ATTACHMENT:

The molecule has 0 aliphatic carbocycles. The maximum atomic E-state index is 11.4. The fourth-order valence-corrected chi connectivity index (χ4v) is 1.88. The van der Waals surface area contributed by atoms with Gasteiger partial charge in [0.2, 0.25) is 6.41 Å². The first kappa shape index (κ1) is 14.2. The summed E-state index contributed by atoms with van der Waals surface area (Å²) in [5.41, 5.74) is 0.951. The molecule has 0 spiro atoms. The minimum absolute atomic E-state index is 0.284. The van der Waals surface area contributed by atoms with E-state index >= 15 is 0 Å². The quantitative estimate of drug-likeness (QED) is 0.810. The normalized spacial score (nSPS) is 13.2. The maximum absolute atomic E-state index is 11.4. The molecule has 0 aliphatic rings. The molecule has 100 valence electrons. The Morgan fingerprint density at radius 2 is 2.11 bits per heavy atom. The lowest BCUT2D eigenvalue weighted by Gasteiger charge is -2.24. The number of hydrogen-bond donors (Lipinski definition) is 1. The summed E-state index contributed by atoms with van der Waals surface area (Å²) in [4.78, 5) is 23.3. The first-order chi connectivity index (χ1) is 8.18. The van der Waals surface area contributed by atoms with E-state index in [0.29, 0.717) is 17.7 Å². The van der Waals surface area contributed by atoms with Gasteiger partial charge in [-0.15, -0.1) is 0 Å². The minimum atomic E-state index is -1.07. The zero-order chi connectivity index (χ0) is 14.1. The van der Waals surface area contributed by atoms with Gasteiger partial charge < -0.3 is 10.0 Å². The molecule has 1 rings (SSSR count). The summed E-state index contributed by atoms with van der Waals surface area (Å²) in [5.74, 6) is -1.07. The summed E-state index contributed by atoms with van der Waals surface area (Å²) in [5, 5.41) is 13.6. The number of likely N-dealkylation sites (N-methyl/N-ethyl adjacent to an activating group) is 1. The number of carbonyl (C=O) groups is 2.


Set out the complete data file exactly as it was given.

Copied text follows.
The molecule has 0 aliphatic carbocycles. The maximum atomic E-state index is 11.4. The fourth-order valence-corrected chi connectivity index (χ4v) is 1.88. The van der Waals surface area contributed by atoms with Gasteiger partial charge in [0.2, 0.25) is 6.41 Å². The first kappa shape index (κ1) is 14.2. The summed E-state index contributed by atoms with van der Waals surface area (Å²) in [5.41, 5.74) is 0.951. The molecule has 0 spiro atoms. The minimum absolute atomic E-state index is 0.284. The van der Waals surface area contributed by atoms with E-state index >= 15 is 0 Å². The quantitative estimate of drug-likeness (QED) is 0.810. The normalized spacial score (nSPS) is 13.2. The maximum absolute atomic E-state index is 11.4. The molecule has 0 aliphatic rings. The molecule has 100 valence electrons. The Morgan fingerprint density at radius 2 is 2.11 bits per heavy atom. The lowest BCUT2D eigenvalue weighted by Gasteiger charge is -2.24. The number of hydrogen-bond donors (Lipinski definition) is 1. The summed E-state index contributed by atoms with van der Waals surface area (Å²) in [4.78, 5) is 23.3. The first-order chi connectivity index (χ1) is 8.18. The van der Waals surface area contributed by atoms with E-state index in [0.29, 0.717) is 17.7 Å². The van der Waals surface area contributed by atoms with Gasteiger partial charge in [-0.15, -0.1) is 0 Å². The minimum atomic E-state index is -1.07. The zero-order chi connectivity index (χ0) is 14.1. The van der Waals surface area contributed by atoms with Gasteiger partial charge < -0.3 is 10.0 Å². The molecule has 1 rings (SSSR count). The summed E-state index contributed by atoms with van der Waals surface area (Å²) in [5.74, 6) is -1.07. The summed E-state index contributed by atoms with van der Waals surface area (Å²) in [5, 5.41) is 13.6. The number of likely N-dealkylation sites (N-methyl/N-ethyl adjacent to an activating group) is 1. The number of carbonyl (C=O) groups is 2.